Terry Gasper Memorial Editorial

When a person passes from this world into whatever follows it, their lives and their presence are suddenly thrown into stark relief; mundane memories of passing interactions become mutable, prone to shifting shape in the light of their absence. What previously seemed like an inconsequential conversation may suddenly take on added weight and significance—meaning shifts and it can feel like we’re falling through the world. When hindsight is 20/20, every memory becomes an omen that you missed. When we lose the colorful characters that inhabit the stories of our lives, it becomes easy to misinterpret the past, misperceive events, and convince ourselves that the universe had tried to hint to us—in its ineffable way—that we were on the verge of something terrible. Guilt is a natural impulse in such times: how could we have missed that he was ill?
In my case, it was idle small talk, chatting in the office with Terry about the cold he’d been battling for a few days; at the time, I would have never believed that was the last time that I’d see him.
Though Terry Gasper only spent a short amount of time in the story of my life (and I in his), he possessed numerous and distinct meanings for me—all of which left an indelible impression on me. Firstly, Terry meant a second chance. Terry recognized my talents and decided to believe in them over the ugliness of my history, and that meant a great deal to me. He saw enough goodness in me to offer me a job. There have been times in recent months where the fulfillment I was receiving from my internship at the Graphic felt like the only positive reinforcement in my life (and it sure as hell kept me going). Terry signified opportunity for me—the opportunity to try my hand at a vocation that would allow me to scratch the creative itch that has dogged me my entire life (the same creative impulse that has so often rendered me dissatisfied with the less-creative jobs I’ve had in the past). Terry also signified success; the success of making a living as a writer and journalist. Though Terry may not have always been able perceive it clearly through the veil of his own private triumphs and disappointments, the life that he led as the publisher of the Lake Mills Graphic and as a full-time journalist was an enviable one. I would look at Terry and wonder whether I could ever manage as much in life as he had. He was an inspiration to me.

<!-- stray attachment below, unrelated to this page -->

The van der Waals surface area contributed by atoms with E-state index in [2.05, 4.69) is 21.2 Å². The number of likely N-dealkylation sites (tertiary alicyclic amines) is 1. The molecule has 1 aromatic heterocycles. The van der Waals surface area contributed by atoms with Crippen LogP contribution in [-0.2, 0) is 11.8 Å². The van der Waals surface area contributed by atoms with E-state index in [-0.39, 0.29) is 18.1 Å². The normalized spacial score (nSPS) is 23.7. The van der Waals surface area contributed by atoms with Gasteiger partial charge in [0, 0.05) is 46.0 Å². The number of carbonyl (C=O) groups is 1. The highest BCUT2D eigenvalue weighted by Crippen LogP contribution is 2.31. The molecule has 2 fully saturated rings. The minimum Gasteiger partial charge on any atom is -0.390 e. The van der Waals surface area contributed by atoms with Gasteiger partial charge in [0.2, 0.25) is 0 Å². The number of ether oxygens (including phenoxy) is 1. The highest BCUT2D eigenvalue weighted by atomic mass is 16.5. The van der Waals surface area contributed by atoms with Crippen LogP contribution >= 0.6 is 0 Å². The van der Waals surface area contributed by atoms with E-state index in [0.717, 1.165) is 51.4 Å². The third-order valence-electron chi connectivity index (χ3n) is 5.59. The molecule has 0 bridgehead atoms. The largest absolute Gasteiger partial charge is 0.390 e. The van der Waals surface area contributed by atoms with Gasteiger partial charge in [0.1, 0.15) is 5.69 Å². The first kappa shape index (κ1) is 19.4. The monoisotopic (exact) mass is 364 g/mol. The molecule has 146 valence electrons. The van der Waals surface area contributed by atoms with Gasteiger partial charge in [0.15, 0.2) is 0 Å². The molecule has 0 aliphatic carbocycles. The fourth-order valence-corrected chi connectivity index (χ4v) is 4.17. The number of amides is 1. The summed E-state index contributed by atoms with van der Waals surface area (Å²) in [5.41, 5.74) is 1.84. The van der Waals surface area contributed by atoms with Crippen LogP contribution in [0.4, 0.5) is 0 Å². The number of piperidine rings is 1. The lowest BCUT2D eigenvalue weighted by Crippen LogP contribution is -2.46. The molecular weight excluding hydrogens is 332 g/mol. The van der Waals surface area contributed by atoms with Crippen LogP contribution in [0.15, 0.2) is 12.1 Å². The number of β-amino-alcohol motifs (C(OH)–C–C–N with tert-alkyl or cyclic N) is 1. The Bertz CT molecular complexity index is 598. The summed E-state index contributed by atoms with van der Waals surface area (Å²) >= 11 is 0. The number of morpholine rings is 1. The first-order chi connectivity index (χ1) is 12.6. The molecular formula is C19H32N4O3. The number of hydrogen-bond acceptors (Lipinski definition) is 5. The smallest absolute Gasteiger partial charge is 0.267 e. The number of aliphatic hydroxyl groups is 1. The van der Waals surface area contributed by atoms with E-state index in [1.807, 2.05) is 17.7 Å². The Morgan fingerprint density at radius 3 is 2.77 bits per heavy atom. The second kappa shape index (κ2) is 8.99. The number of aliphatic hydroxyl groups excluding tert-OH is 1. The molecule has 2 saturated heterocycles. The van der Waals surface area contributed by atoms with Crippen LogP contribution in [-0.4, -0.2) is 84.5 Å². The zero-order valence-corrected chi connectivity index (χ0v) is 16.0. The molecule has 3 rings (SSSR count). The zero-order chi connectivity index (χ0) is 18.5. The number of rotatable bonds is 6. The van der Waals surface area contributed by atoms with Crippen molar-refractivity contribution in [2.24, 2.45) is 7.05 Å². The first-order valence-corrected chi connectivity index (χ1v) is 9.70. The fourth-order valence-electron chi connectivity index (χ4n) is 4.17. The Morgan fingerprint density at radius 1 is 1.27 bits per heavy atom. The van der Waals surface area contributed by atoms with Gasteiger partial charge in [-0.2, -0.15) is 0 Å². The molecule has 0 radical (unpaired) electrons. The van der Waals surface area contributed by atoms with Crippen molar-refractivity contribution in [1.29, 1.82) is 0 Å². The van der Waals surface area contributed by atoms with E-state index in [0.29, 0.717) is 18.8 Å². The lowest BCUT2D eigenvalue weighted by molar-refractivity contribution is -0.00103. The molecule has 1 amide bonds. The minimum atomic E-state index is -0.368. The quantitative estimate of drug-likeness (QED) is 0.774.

Terry symbolized a happy family life for me; he and Shery always seemed the best of friends and loving companions. The way that Terry spoke about them, I got the sense that Terry was pals with all of his children and they with him. Another thing to be enviable of! Terry exemplified a love for people and animals. Watching him joke with buddies that would come through the Graphic’s office just to sit a little while reminded me of everything good about human friendship. Watching Terry’s unerring loyalty and love for his dog, Lambeau, also always reminded me of the beauty of human-animal companionship; I’d always feel a twinge of jealously when I’d see the two of them leave for their daily walks—it made me wish I had a best friend like the both of them did.
In short: though I only knew Terry for a short little while, I feel blessed and indebted. He exuded the joys of life, inspired me, and provided me with an example of a way to make it forward in this world. He will be missed.
Conrad Bascom

Lake Mills Graphic

204 N. Mill Street
Lake Mills, IA 50450

Office Number: (641) 592-4222
Fax Number: (641) 592-6397

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